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VOLUME 24, NO. 3 Fall 2006


A Bigger Bat House for the Netherlands
A Dutch conservationist puts BCI plans to the test
Erik Korsten

In America,” according to a common saying in the Netherlands, “everything is bigger.” The cars are bigger, the skyscrapers taller, even some American trees are among the largest in the world. And, as I discovered, that’s also the case with bat houses.
Bat houses in Europe grew out of the discovery that bats were using bird boxes placed in forests. Building on that idea, European bat houses almost never exceeded about 20 inches (50 centimeters) high by 12 inches (30 centimeters) wide. (This is a bit smaller than the bare minimum Bat Conservation International recommends.) Some people experimented with different models and materials, but bat houses were mostly small and located almost exclusively in forested areas.
Although some forest species, such as brown long-eared bats (Plecotus auritus), use these bat houses for nursery roosts, the European style simply does not provide enough space for large nursery colonies – not in forests or rural areas, and certainly not in urban areas.
But as more European bat workers encounter BCI’s Bat House Project, bat houses in Europe are changing. I was fortunate enough to be among the first to put BCI’s ideas to the test in Europe.
I discovered a roost of common pipistrelles (Pipistrellus pipistrellus) in a Tilburg Water Company (TWM) building just outside the city of Tilburg, the Netherlands. On that evening in May 2001, 46 bats emerged from a damaged ventilation joint in the building’s brick wall. A year later, I counted 104 bats emerging from the same joint.
TWM ecologist Jaap van Kemenade was delighted to have a colony of bats living in the building, but he was also concerned. The crack from which the bats were emerging was getting bigger every year, and reconstruction would soon be required. That, of course, could be a problem for the bats living in the cavity.
 
When Jaap asked me how we could make sure the bats were safe, I immediately thought about the big nursery houses I had seen in BCI’s Bat House Builder’s Handbook. I could think of no reason why a “large nursery house” would not meet the needs of the
pipistrelle bats in the TWM building.
The bat house, built by TWM, is 5 feet, 11 inches (1.8 meters) wide and 3 feet, 3 inches (1 meter) high. It has three chambers, each about three-quarters of an inch (2 centimeters) wide. The house is mounted on laths to the building’s wall, creating a fourth chamber between the bat house and the wall.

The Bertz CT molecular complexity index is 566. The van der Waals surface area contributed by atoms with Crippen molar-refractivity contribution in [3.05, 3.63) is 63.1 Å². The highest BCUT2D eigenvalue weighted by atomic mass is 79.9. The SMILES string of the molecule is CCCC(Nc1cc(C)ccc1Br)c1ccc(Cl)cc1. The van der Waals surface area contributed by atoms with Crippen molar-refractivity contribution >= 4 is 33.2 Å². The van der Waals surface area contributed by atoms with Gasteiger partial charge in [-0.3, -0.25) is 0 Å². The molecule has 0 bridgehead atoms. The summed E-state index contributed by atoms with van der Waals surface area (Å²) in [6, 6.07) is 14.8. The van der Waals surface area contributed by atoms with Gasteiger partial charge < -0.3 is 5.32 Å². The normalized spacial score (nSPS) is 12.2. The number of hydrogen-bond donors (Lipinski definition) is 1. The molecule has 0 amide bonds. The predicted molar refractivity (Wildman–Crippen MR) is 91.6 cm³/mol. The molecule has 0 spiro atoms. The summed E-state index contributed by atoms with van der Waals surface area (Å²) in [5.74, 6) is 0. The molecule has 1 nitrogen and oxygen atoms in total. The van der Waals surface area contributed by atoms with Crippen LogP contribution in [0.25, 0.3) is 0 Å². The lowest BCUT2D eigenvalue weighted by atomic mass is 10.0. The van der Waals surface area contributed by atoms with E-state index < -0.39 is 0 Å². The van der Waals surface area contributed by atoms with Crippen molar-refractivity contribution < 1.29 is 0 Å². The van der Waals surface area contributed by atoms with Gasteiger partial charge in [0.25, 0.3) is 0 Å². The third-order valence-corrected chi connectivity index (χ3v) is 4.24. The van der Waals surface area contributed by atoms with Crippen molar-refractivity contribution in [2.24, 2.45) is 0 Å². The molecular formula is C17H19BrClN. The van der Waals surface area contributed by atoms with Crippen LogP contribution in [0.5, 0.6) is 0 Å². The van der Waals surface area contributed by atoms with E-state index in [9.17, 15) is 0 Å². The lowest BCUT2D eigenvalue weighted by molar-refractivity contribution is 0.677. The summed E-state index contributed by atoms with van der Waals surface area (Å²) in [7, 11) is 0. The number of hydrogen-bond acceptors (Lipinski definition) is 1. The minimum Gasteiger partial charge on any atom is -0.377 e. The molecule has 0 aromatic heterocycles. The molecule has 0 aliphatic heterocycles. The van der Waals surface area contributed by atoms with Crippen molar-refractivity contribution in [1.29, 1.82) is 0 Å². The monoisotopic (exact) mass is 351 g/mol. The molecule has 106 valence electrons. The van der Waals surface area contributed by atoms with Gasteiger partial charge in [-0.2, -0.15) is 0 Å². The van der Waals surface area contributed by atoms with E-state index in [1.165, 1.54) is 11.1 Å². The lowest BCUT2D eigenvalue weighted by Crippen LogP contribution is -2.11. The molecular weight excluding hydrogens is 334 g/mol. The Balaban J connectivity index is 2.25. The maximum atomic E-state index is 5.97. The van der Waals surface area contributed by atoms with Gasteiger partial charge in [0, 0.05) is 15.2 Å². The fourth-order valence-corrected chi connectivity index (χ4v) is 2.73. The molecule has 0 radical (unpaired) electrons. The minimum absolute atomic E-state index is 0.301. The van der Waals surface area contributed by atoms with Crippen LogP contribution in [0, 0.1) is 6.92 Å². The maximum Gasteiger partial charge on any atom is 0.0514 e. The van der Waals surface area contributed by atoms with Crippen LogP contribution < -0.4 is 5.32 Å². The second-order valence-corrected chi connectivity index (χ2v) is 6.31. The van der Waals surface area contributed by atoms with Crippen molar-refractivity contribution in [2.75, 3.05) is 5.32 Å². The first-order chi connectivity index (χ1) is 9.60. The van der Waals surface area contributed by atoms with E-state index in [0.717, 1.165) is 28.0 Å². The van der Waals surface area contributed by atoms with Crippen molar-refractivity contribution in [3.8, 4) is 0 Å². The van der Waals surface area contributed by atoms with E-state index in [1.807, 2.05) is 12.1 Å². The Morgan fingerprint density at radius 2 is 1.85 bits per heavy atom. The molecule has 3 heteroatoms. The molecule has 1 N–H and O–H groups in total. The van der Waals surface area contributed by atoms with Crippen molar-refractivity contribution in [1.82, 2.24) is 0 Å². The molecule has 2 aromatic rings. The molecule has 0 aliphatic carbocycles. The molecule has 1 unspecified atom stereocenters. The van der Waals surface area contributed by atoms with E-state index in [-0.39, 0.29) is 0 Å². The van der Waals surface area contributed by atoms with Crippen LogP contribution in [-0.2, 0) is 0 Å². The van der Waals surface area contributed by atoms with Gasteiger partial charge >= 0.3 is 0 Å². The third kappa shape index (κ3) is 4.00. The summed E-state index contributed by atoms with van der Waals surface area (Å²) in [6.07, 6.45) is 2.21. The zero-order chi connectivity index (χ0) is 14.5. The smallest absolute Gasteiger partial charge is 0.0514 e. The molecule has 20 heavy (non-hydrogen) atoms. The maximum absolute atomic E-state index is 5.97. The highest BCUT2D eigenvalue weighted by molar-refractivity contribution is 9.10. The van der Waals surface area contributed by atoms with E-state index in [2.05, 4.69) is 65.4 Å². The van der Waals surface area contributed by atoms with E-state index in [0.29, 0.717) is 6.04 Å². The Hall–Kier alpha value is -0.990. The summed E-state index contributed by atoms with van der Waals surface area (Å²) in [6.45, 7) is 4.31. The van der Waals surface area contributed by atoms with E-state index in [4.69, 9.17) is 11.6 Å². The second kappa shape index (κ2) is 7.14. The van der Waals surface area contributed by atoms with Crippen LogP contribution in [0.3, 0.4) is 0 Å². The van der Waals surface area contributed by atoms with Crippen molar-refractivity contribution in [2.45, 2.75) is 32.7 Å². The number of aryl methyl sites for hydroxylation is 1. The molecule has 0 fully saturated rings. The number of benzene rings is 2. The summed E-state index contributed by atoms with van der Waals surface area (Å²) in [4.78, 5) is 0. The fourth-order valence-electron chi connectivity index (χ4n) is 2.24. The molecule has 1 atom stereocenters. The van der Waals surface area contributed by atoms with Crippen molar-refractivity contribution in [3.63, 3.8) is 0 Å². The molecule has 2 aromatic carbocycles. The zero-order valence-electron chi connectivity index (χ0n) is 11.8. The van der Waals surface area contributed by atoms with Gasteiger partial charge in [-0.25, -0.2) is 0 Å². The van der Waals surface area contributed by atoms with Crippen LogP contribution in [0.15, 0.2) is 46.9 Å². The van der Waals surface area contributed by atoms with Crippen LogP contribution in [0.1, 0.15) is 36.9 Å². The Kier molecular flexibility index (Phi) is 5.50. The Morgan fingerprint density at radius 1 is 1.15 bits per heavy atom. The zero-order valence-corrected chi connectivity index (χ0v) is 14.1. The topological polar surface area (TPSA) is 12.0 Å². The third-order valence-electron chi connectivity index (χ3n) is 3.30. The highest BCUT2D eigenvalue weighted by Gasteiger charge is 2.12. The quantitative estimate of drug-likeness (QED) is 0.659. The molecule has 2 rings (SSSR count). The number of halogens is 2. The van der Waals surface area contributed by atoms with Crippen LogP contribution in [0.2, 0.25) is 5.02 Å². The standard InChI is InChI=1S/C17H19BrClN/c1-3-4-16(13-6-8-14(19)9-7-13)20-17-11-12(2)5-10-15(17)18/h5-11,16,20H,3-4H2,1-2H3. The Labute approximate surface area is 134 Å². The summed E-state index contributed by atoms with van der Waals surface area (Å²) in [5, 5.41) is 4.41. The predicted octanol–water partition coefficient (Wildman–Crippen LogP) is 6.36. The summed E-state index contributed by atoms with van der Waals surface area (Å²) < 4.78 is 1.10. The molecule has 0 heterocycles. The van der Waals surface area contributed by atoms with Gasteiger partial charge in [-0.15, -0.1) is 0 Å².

The top half of the third chamber is filled with insulation. Bats can move from one chamber to another through narrow slits. The interior of the house is lined with plastic mesh to provide footholds for the bats. The bat house exterior is painted black, and a ventilation slit was cut into the front panel.
 
The bat house – extremely unusual by European standards – was mounted in March 2004 just around the corner and about three feet (about one meter) from the crevice roost in the wall. We hoped the bats would discover and use the bat house voluntarily rather than force us to exclude them from the original roost.
 
Only two pipistrelles used the new bat house that first summer; the rest stuck with the old roost. But in July 2005, we counted 84 pipistrelles emerging from the bat house. And many of them were returning within an hour or so, possibly to feed their youngsters.
We examined the bat house in August and found at least 60 bats inside, with all the chambers occupied by at least some bats. Reconstruction work on the walls began a few days later. Although it was very noisy and taking place just outside the bat house, the bats did not leave. The workers managed to keep the old roost entrance open, so the bats could return to their old roost if they wished.
 
This past summer left no doubt about the value of the big bat house. We counted 111 bats emerging from it on June 8, while just three were still using the wall crevice. A close look on June 16 revealed many pipistrelle mums that were feeding their pups inside. We did not count the youngsters, but on July 8, we watched 235 common pipistrelles emerge from the bat house!
 
Our oversized bat house and its popularity with bats caught the attention of many other bat workers. At least five are now building multi-chambered bat houses. Mine remains the only one in the Netherlands housing a nursery roost, but I’m sure that many more will follow.
 
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ERIK KORSTEN is Chairman of the Bats Workgroup of the Province of North Brabant, the Netherlands, and an active member of the Dutch Mammal Society (VZZ). He works parttime as a bat ecologist.

 
All articles in this issue:
Seeking Solutions for Wind Energy
A Bigger Bat House for the Netherlands
The Flat-Headed Myotis is Alive & Well
Designing Homes for Forest Bats

Unless otherwise noted, all images are copyright ©Merlin D. Tuttle and/or ©Bat Conservation International